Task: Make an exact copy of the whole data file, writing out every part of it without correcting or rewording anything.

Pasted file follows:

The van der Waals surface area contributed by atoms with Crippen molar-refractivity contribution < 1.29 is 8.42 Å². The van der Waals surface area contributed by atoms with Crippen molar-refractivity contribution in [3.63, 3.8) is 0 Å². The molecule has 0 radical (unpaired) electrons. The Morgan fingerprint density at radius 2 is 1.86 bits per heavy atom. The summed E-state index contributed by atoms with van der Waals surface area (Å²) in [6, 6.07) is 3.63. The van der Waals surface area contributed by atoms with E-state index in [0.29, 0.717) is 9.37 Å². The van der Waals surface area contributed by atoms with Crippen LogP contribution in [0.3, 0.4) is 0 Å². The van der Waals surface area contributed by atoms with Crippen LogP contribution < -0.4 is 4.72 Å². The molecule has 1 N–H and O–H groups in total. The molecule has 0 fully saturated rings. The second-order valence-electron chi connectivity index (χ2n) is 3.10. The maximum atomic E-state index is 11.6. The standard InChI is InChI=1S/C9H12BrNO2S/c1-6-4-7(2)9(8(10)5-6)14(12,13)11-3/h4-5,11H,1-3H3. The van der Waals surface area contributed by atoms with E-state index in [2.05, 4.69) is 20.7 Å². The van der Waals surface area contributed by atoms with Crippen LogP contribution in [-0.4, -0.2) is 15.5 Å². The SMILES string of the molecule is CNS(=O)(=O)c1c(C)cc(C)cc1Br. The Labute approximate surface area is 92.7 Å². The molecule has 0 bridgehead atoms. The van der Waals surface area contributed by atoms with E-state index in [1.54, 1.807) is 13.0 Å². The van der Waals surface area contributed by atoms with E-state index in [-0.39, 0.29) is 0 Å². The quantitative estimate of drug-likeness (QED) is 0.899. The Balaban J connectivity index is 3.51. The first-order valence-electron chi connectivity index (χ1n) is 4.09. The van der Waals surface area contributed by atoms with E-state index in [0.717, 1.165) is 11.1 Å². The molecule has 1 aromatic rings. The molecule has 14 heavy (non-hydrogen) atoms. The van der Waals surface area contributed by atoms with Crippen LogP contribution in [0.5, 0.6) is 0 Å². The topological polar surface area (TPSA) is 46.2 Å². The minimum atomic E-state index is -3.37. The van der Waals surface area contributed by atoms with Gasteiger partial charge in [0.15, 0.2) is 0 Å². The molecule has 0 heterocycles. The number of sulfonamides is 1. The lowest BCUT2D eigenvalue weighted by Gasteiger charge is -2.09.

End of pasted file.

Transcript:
The van der Waals surface area contributed by atoms with Crippen molar-refractivity contribution < 1.29 is 8.42 Å². The van der Waals surface area contributed by atoms with Crippen molar-refractivity contribution in [3.63, 3.8) is 0 Å². The molecule has 0 radical (unpaired) electrons. The Morgan fingerprint density at radius 2 is 1.86 bits per heavy atom. The summed E-state index contributed by atoms with van der Waals surface area (Å²) in [6, 6.07) is 3.63. The van der Waals surface area contributed by atoms with E-state index in [0.29, 0.717) is 9.37 Å². The van der Waals surface area contributed by atoms with Crippen LogP contribution in [0.3, 0.4) is 0 Å². The van der Waals surface area contributed by atoms with Crippen LogP contribution < -0.4 is 4.72 Å². The molecule has 1 N–H and O–H groups in total. The molecule has 0 fully saturated rings. The second-order valence-electron chi connectivity index (χ2n) is 3.10. The maximum atomic E-state index is 11.6. The standard InChI is InChI=1S/C9H12BrNO2S/c1-6-4-7(2)9(8(10)5-6)14(12,13)11-3/h4-5,11H,1-3H3. The van der Waals surface area contributed by atoms with E-state index in [2.05, 4.69) is 20.7 Å². The van der Waals surface area contributed by atoms with Crippen LogP contribution in [-0.4, -0.2) is 15.5 Å². The SMILES string of the molecule is CNS(=O)(=O)c1c(C)cc(C)cc1Br. The Labute approximate surface area is 92.7 Å². The molecule has 0 bridgehead atoms. The van der Waals surface area contributed by atoms with E-state index in [1.54, 1.807) is 13.0 Å². The van der Waals surface area contributed by atoms with E-state index in [-0.39, 0.29) is 0 Å². The quantitative estimate of drug-likeness (QED) is 0.899. The Balaban J connectivity index is 3.51. The first-order valence-electron chi connectivity index (χ1n) is 4.09. The van der Waals surface area contributed by atoms with E-state index in [0.717, 1.165) is 11.1 Å². The molecule has 1 aromatic rings. The molecule has 14 heavy (non-hydrogen) atoms. The van der Waals surface area contributed by atoms with Crippen LogP contribution in [0.5, 0.6) is 0 Å². The topological polar surface area (TPSA) is 46.2 Å². The minimum atomic E-state index is -3.37. The van der Waals surface area contributed by atoms with Gasteiger partial charge in [0.15, 0.2) is 0 Å². The molecule has 0 heterocycles. The number of sulfonamides is 1. The lowest BCUT2D eigenvalue weighted by Gasteiger charge is -2.09.